Book Plunge: Atheist Universe Part 9

Can Genesis be reconciled with modern science? Let’s plunge into the Deeper Waters and find out.

I was pleased to go through this chapter and find that Mills regularly interacted with the Christian scholarship holding the opinion he disagreed with. He cited sources regularly, took them seriously and……yeah. We all know that didn’t happen!

So how does Mills start?

The New Testament books of Matthew and Luke then continue the genealogy from David to Jesus, again specifying the age at which each male descendant “begat” the next generation. Since we have a fixed “historical” time period for Jesus’ birth, creationists thereby calculate that the heavens and Earth were created by God in the year 4004 B.C. Earth, therefore, is only 6000 years old by the biblical chronology.

Mills, David. Atheist Universe: The Thinking Person’s Answer to Christian Fundamentalism (p. 137). Ulysses Press. Kindle Edition.

No. Earth is 6,000 years old according to Bishop Ussher’s chronology. We’ve learned a lot about biblical genealogies since then, but what does new information have to do with Mills? It would be awful to read the latest and best scholarship on the matter. One wonders what Mills would think if I judged modern science by the beliefs of scientists 300+ years ago. Sure. Like Biblical scholars and historians, they had some things right, but they had some things wrong as well.

Again also, this term comes up of creationists. At some points, Mills would seem to think someone like me is a creationist, but I sure don’t hold to the Earth being 6,000 years old. Not even all YECs hold 6,000 years as some go for 10,000 years.

He also says some creationists say that if the Earth is this young, then evolution is a fraud. On that, they are right, at least in the macro sense. Macroevolution is definitely a fraud then. The problem is what he says after this:

They echo the sentiments of St. Thomas Aquinas, who believed that any discord between science and Scripture was due to errors of science, rather than errors of Scripture.

Mills, David. Atheist Universe: The Thinking Person’s Answer to Christian Fundamentalism (p. 137). Ulysses Press. Kindle Edition.

Aquinas wrote around 80 books or so in his lifetime. Mills just throws out a claim and gives no reference whatsoever to it.  To be sure also, I asked some other friends who are also Thomists if they could recognize any such reference. We all knew of no place where Aquinas said this and we also agreed he would be hesitant to disagree with Augustine who said:

“Usually, even a non-Christian knows something about the earth, the heavens, and the other elements of this world, about the motion and orbit of the stars and even their size and relative positions, about the predictable eclipses of the sun and moon, the cycles of the years and the seasons, about the kinds of animals, shrubs, stones, and so forth, and this knowledge he holds to as being certain from reason and experience.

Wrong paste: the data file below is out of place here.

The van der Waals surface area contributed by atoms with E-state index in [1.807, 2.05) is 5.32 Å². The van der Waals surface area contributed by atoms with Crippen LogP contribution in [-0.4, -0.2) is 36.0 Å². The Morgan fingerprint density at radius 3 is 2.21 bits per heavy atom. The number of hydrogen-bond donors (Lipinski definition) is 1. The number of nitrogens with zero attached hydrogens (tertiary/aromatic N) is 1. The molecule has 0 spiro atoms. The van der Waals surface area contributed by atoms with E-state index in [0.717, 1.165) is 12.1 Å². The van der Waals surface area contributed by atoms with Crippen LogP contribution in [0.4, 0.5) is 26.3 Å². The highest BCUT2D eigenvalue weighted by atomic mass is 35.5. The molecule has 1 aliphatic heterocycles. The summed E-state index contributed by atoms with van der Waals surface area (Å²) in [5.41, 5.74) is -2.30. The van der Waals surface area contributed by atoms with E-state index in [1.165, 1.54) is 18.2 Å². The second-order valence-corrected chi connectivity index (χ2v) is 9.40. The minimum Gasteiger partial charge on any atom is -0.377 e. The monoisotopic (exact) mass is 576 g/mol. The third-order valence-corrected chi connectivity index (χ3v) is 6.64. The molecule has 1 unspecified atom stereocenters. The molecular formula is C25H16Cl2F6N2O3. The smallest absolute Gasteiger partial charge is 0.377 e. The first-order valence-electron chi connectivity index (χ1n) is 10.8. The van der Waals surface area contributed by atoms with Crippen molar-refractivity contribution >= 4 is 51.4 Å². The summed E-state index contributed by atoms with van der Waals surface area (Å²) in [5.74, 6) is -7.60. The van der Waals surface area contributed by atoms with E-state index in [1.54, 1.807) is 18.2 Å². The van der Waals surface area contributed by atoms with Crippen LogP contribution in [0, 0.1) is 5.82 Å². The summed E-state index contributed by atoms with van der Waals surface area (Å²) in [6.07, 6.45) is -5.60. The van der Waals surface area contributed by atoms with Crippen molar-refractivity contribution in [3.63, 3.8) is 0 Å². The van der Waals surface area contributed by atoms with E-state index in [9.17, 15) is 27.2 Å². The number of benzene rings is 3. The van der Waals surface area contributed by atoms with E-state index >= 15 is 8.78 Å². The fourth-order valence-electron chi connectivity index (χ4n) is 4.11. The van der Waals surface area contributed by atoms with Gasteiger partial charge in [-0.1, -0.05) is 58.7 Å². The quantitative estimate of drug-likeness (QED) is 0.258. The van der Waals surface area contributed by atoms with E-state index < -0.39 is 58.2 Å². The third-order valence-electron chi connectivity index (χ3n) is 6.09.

“Now, it is a disgraceful and dangerous thing for an infidel to hear a Christian, presumably giving the meaning of Holy Scripture, talking nonsense on these topics; and we should take all means to prevent such an embarrassing situation, in which people show up vast ignorance in a Christian and laugh it to scorn. The shame is not so much that an ignorant individual is derided, but that people outside the household of faith think our sacred writers held such opinions, and, to the great loss of those for whose salvation we toil, the writers of our Scripture are criticized and rejected as unlearned men. If they find a Christian mistaken in a field which they themselves know well and hear him maintaining his foolish opinions about our books, how are they going to believe those books in matters concerning the resurrection of the dead, the hope of eternal life, and the kingdom of heaven, when they think their pages are full of falsehoods and on facts which they themselves have learnt from experience and the light of reason? Reckless and incompetent expounders of Holy Scripture bring untold trouble and sorrow on their wiser brethren when they are caught in one of their mischievous false opinions and are taken to task by those who are not bound by the authority of our sacred books. For then, to defend their utterly foolish and obviously untrue statements, they will try to call upon Holy Scripture for proof and even recite from memory many passages which they think support their position, although “they understand neither what they say nor the things about which they make assertion [1 Timothy 1.7].” (The Literal Meaning of Genesis, Book 1 Chapter 19 Paragraph 39)

Note this also. There is a reference to that. I don’t pull Mills’s technique of saying “This guy said this. Just trust me on it!” If anyone wants to see what Augustine said, that’s where you go.

One creationist he does interact with is R.L. Wysong. While I don’t agree with Wysong’s claims on the speed of light, granting Mills represents them accurate, a huge thing to grant, I do find it odd that one criticism Mills has is Wysong is a veterinarian. I find this odd because I tried to find Mills’s academic credentials and I couldn’t find any, and yet Mills wants to speak on science, philosophy, history, and Biblical studies, and have us take him seriously.